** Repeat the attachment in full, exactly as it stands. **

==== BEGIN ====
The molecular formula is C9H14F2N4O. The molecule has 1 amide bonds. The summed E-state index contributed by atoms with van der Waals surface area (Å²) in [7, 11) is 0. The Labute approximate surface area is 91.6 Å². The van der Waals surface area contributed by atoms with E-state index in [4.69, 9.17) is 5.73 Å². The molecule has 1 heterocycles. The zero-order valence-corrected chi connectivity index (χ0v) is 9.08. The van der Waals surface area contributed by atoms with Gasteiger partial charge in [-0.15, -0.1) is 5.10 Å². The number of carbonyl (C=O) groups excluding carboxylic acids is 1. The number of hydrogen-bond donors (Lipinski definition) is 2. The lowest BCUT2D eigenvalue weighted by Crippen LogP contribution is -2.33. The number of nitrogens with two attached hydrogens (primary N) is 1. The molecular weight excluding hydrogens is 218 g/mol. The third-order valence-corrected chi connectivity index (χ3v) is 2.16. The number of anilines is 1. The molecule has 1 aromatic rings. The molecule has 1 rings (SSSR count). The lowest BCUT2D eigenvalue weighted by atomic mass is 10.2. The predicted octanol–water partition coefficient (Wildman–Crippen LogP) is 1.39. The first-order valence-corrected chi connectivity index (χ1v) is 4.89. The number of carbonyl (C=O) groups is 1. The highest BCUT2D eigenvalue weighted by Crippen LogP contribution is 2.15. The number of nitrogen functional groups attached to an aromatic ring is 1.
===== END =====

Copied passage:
The molecular formula is C9H14F2N4O. The molecule has 1 amide bonds. The summed E-state index contributed by atoms with van der Waals surface area (Å²) in [7, 11) is 0. The Labute approximate surface area is 91.6 Å². The van der Waals surface area contributed by atoms with E-state index in [4.69, 9.17) is 5.73 Å². The molecule has 1 heterocycles. The zero-order valence-corrected chi connectivity index (χ0v) is 9.08. The van der Waals surface area contributed by atoms with Gasteiger partial charge in [-0.15, -0.1) is 5.10 Å². The number of carbonyl (C=O) groups excluding carboxylic acids is 1. The number of hydrogen-bond donors (Lipinski definition) is 2. The lowest BCUT2D eigenvalue weighted by Crippen LogP contribution is -2.33. The number of nitrogens with two attached hydrogens (primary N) is 1. The molecular weight excluding hydrogens is 218 g/mol. The third-order valence-corrected chi connectivity index (χ3v) is 2.16. The number of anilines is 1. The molecule has 1 aromatic rings. The molecule has 1 rings (SSSR count). The lowest BCUT2D eigenvalue weighted by atomic mass is 10.2. The predicted octanol–water partition coefficient (Wildman–Crippen LogP) is 1.39. The first-order valence-corrected chi connectivity index (χ1v) is 4.89. The number of carbonyl (C=O) groups is 1. The highest BCUT2D eigenvalue weighted by Crippen LogP contribution is 2.15. The number of nitrogen functional groups attached to an aromatic ring is 1.